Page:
It’s not surprising that this curious Mexican film draws inspiration and some guidance from Nobel Prize-winning writer Gabriel Garcia Marquez, who is an old hand at mixing fantasy and reality. In this case, the fantasy is the projection of the much older Joaquina who has given silent Western hero Tom Mix the attention she might otherwise have lavished on a husband or children. It’s the 1920s, and rural Mexico is still plagued by roving thieves and killers, like those in The Magnificent Seven, except they now have fancy suits and cars that transport them from village to village for their extortion and plunder.
In makeshift movie theaters, Joaquina watches Mix serials, following each chapter scrupulously on the screen and then returning home to write him letters (which he never receives). When the bad guys threaten to return to her town, Joaquina implores him to come and undo the evildoers.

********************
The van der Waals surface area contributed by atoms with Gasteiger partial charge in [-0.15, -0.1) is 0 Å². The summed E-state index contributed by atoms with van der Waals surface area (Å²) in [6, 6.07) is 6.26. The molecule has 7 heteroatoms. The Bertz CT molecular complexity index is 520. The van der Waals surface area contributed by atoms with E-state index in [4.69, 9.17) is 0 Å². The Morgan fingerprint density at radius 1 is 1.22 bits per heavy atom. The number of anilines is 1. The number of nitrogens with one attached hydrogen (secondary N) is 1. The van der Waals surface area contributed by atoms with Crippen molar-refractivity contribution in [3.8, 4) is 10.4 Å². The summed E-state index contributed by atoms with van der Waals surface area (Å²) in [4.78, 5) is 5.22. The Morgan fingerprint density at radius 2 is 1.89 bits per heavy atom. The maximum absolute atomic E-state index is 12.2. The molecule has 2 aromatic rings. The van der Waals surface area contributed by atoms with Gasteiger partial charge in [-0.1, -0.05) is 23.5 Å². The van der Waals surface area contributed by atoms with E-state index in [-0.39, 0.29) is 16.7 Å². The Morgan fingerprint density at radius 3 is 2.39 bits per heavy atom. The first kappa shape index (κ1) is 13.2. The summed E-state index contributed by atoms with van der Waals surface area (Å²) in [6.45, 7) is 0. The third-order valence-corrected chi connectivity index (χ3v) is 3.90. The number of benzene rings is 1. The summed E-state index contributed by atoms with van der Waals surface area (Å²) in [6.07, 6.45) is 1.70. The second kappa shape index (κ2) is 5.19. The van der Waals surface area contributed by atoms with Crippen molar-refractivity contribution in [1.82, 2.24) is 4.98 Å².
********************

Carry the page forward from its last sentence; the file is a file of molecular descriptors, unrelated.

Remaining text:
Meanwhile a stranger has come to town who seems to be a man of secrets and some considerable past. He sometimes dresses like a Western star and has some of the attributes of Mix and the sort of characters Mix played. In the heat of the moment, with gangsters ravaging the town, will Mix appear?
This movie exudes charm and features fine performances by veteran Federico Luppi (Pan’s Labyrinth) as Domingo, the man who would be Mix, and Ana Ofelia Murguîa (The Garden Of Eden) as Joaquina. What it could use is a little less forced whimsy and physical comedy. It’s a sweet picture, but it’s no Cinema Paradiso